Strawberry Peak 3d Map
From the 3d map you can easily see the sections: the initial climb from the trailhead, the mellow ridge along the side of Mt Lawlor, and then the steep climb to Strawberry Peak at the end.

Strawberry Peak Hike Directions

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Head to the far end of the Red Box Picnic Area parking lot.
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The trailhead is right across the street from the picnic area.
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Once you cross the street the trailhead is easy to spot, and there's a sign marking the trailhead as well.
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The trail starts to hike up above Angeles Crest Highway.
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The trail starts winding away from the road.
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You'll get some nice views of Mt Wilson as you climb this section.
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The trail eventually turns away from the highway and starts heading through some brush. You'll see some burnt trees here from the massive 2009 Station Fire.
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When you come up a small hill to this junction, make the right.
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And shortly after that, bear left along the ridge. The small path to the right ascends Mt Lawlor.
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After that last turn you'll be hiking along the side of Mt Lawlor with incredible views to the West. Keep your eyes open for a peak with antennas on it, which is Mt Lukens, also a great hike.
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Eventually the trail winds around the ridge and you'll see Strawberry Peak and the saddle in front of you. You're heading to that saddle.
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At the saddle you'll be at a junction. Head on the trail going up the hill, not the trail to the right going to Strawberry Meadow. NOTE THE SIGN ISN"T HERE ANYMORE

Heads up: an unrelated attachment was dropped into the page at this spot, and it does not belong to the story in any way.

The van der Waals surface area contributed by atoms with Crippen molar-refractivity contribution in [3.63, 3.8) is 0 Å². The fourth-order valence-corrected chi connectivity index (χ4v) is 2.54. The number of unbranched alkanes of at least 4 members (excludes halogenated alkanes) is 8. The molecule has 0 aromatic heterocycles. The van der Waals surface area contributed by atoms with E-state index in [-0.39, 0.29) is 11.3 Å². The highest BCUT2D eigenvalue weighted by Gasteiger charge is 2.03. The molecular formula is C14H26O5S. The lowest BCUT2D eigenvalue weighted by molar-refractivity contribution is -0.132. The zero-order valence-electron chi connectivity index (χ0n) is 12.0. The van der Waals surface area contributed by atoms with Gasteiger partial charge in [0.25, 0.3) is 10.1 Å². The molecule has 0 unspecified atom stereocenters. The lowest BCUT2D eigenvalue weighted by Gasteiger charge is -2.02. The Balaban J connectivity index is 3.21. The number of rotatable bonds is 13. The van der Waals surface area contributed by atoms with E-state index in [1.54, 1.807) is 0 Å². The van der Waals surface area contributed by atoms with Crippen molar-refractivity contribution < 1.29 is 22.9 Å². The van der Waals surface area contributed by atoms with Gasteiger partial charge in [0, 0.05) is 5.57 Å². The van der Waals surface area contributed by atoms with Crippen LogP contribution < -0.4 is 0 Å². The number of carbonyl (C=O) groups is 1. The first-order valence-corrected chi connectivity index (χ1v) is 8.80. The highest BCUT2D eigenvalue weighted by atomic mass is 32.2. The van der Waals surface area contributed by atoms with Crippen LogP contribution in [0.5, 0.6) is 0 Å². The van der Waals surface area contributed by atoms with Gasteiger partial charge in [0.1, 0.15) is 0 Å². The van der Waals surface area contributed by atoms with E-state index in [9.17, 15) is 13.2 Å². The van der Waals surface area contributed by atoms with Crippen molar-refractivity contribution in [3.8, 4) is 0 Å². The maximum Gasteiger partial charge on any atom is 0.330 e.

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It gets steep right away. Until you get to the peak it's mainly uphill.
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After the first uphill you're rewarded with a little downhill that you'll probably hate on the way back.
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And you start climbing again. That's a false peak in front of you. There's a few of them, so set your expectations accordingly. There's nothing like thinking that you're about to summit, only to see more climbing ahead of you.
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The trail is steep and rocky, but there are no major scrambles. I see some the biggest lizards on this stretch of the hike. I don't know why but there are some whoppers around here.
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BINGO! After a few false peaks, you'll see the actual Strawberry Peak with the trail winding up it.
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You did it, this is the peak. There are peak signs here most of the time, hopefully when they get stolen someone will replace them.
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You'll be able to see Mt Baldy and the high peaks of Angeles National Forest.
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And on the other side, LA, Josephine Peak and Mt Lukens.
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There's also a trail register if you want to sign in.
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From here, you just head back down the way you came. See you out there!

Check out the nearby Switzer Falls hike for a mellow, post-Strawberry Peak experience.

Need More Info?

  • Have a question about the guide or want to see what other people are saying/asking? View the Youtube comments for this video. Leave a comment and I will do my best to respond.
  • When planning, always check the park website and social media to make sure the trails are open. Similarly, check the weather and road conditions.

This Guide Was Written by Cris Hazzard

Cris Hazzard 4 Mile Trail Yosemite
Hi, I'm Cris Hazzard, aka Hiking Guy, a professional outdoors guide, hiking expert, and author based in Southern California. I created this website to share all the great hikes I do with everyone else out there. This site is different because it gives detailed directions that even the beginning hiker can follow. I also share what hiking gear works and doesn't so you don't waste money. I don't do sponsored or promoted content; I share only the gear recommendations, hikes, and tips that I would with my family and friends. If you like the website and YouTube channel, please support these free guides (I couldn't do it without folks like you!). You can stay up to date with my new guides by following me on YouTube, Instagram, or by subscribing to my monthly newsletter.